Test researchers who have come to speak to Indiana lawmakers have cautioned against such a move, as many of these measures were not designed to determine high school graduation.

While teacher evaluations would still be expected to include test scores in some way, the bill gives some flexibility to districts as to specifically how to incorporate them, said Rep. Bob Behning, an Indianapolis Republican and the bill’s author.

Currently, law says ISTEP scores must “significantly inform” evaluations, but districts use a wide range of percentages to fit that requirement.

You can find all of Chalkbeat’s testing coverage here.

Starting early

It’s not just older students. Tennessee second-graders also started testing this week in nearly 100 districts

PHOTO: Grace Tatter

When LaRita Mitchell was a third-grade teacher, she often found her students were starting behind. They were just beginning to work with multiplication tables when the state’s standards assumed they’d already mastered them. They hadn’t yet encountered division.

“We noticed things that we thought were taught in second grade were not, and we could see a huge gap,” said Mitchell, who works at Sherwood Elementary in Memphis.

Then, Mitchell switched to teaching second grade, and she understood why her students’ had gaps in knowledge. “Second grade used to be more like first grade on steroids,” she said. “Third grade was a huge jump.”

This year, Mitchell’s second-graders are taking a new state standardized test aimed at keeping their students on track in reading and math. It’s shorter than the TNReady assessments that older students are taking but, like TNReady, it’s supposed to better gauge academic skills.  

State officials hope the new second-grade assessment, which is optional for districts, will provide valuable data to both second- and third-grade teachers. That data, they say, should help Tennessee reach its goal of getting 75 percent of third-graders reading on grade level by 2025.

A lot of emphasis is put on third-grade tests. It’s the first year the state has test score data for all students, and research shows that if students are behind in third grade, it’s challenging to catch up.

Before this year, districts could administer the SAT-10, a Pearson-designed test that was not aligned to Tennessee’s standards. That bothered teachers, because SAT-10 tested things, like coordinated grids, that Tennessee teachers were not supposed to teach in the second grade, according to their standards.

“This is crazy,” Cindy Cliche remembers thinking about the SAT-10 tests when she taught second grade for Rutherford County Schools.

“That’s why I was so excited that the state was actually developing a test based on second-grade standards,” said Cliche, now a math coordinator for Murfreesboro City Schools. “ … I want a test that will truly give us information about our students.’”

In addition to being aligned with the state’s standards, Tennessee’s new Questar-administered test has similar questions to TNReady assessments for third- and fourth-graders. Those emphasize the types of literacy skills that the State Department of Education is pushing under its “Ready to be Ready” initiative. Just as with the SAT-10, the new test scores will be used to measure improvement in third grade that will be part of third-grade teacher evaluations.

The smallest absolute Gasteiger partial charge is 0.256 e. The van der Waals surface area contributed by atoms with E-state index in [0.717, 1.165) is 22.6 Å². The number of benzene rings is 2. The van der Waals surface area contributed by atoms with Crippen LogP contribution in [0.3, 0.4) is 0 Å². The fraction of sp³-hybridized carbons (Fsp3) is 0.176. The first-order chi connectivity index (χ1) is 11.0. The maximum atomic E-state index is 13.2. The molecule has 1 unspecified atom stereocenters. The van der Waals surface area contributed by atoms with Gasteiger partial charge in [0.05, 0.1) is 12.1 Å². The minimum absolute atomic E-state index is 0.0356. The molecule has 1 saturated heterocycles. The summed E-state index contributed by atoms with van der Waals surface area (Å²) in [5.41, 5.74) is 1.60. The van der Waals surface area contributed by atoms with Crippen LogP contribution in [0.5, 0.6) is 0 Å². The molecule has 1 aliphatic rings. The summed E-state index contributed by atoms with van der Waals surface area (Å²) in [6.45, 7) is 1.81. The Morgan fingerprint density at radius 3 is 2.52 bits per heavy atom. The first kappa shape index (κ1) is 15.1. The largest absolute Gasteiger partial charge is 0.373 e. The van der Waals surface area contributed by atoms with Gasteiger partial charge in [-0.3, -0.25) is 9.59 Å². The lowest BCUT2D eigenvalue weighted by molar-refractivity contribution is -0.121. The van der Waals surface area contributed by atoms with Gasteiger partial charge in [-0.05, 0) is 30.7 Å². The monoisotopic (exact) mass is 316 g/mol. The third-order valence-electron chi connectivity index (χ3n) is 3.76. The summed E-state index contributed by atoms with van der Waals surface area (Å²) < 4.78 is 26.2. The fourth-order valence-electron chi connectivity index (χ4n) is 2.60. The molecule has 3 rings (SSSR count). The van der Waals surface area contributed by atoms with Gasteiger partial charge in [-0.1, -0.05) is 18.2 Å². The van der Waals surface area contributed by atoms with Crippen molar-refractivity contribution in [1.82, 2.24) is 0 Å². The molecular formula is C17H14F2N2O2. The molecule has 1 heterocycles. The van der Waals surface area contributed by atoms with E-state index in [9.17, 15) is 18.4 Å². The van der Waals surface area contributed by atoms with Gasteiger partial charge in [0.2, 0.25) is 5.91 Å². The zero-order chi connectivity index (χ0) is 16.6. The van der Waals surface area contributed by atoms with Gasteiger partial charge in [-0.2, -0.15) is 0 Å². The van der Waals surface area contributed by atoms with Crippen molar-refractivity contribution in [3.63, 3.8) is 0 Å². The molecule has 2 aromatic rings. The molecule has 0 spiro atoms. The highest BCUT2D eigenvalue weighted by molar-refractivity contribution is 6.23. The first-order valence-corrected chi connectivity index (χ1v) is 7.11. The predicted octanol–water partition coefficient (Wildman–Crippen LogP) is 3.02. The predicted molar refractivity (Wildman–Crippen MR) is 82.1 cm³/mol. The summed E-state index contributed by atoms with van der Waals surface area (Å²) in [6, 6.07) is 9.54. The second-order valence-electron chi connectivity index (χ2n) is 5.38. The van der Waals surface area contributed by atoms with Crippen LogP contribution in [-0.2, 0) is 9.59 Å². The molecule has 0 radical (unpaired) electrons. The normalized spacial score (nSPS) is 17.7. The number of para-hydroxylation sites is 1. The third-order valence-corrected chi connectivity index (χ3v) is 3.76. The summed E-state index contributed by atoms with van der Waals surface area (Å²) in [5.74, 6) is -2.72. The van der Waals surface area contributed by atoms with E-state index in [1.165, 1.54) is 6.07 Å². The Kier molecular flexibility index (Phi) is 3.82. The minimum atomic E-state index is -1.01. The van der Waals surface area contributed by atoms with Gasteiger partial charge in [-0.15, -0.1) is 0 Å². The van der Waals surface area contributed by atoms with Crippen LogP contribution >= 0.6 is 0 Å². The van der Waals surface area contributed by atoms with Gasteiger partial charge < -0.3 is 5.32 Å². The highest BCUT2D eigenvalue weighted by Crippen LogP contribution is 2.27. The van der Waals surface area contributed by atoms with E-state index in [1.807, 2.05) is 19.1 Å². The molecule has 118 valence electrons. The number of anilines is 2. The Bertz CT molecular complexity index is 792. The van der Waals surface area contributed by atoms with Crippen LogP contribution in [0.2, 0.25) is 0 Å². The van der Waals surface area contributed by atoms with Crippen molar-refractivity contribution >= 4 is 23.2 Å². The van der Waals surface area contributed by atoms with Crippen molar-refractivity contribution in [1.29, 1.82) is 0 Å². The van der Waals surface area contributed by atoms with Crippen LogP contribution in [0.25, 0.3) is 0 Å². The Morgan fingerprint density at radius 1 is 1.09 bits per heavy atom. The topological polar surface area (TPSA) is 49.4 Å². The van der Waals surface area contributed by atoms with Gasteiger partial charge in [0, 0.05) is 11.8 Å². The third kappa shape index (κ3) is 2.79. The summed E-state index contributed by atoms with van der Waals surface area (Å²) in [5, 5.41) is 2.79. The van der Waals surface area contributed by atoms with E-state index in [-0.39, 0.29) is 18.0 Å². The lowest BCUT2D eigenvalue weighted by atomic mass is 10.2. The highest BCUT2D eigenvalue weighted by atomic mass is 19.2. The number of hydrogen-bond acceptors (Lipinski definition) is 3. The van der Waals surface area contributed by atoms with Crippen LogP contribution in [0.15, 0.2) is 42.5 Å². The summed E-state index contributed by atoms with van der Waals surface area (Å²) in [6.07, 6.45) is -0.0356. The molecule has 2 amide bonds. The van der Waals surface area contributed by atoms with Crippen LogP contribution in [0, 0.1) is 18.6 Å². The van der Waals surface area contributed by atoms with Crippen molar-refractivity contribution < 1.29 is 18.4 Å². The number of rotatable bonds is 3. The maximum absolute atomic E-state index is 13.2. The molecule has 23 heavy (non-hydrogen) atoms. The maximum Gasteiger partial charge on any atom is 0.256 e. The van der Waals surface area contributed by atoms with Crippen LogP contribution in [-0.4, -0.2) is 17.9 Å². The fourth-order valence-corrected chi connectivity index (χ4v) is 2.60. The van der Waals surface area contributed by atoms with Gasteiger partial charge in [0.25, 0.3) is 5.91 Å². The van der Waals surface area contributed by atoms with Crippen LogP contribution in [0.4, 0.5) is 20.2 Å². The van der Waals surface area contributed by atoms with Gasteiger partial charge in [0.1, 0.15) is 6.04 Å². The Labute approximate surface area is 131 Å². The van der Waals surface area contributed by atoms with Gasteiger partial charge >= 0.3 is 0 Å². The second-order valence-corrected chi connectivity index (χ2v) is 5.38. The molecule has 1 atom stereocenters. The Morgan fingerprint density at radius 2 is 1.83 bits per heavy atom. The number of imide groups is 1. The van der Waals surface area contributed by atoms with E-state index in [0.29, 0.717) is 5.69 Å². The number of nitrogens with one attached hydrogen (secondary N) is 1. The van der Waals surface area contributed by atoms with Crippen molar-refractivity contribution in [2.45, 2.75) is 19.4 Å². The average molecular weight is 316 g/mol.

Tennessee isn’t alone in finding early testing useful. Federal law doesn’t require annual testing until the third grade, but 35 states have some sort of test for younger students. Fifteen, including Tennessee, have a single statewide assessment for younger students, while other states allow districts to choose from a menu.

But unlike 29 other states, Tennessee doesn’t require districts to administer a test before third grade; districts decide whether to opt-in.

Still, nearly 100 districts — far more than half of Tennessee’s 146 — are using this year’s test, around double the districts that used the SAT-10 last school year.

Despite its national popularity, testing in early grades has a lot of critics. Younger students don’t have the same skillset as older ones when it comes to standardized testing, the critics say. In addition to the challenge of understanding the purpose of testing, younger students often can’t sit still as long and have a harder time holding pencils and bubbling in answers.

Mitchell says her students struggle with testing — but they do it all year, since Shelby County Schools, like many districts, also require MAP tests, which stand for Measurements of Academic Progress.

“You can only read a question one time. What happens if a child was asleep and didn’t catch it?” she said. “I had a little boy and he was out cold. He was like two to three questions behind. I’m thinking, ‘Oh well, what do you do?’”

The good news for sleepy students is that the state’s test is relatively short. And at Mitchell’s school, it will be administered in the morning, when students are more alert. Each part of the test is 40 minutes, and students take it spread across four days. Students can write their answers in the test booklet, rather than transferring them to a bubble sheet, like older students.

“They’ll probably think TNReady is a breeze coming off of the MAP testing,” Mitchell said.

Education Commissioner Candice McQueen says that the test is designed not to be boring.

“They’re interesting questions, questions that require thinking, which makes it much more engaging for students,” she said.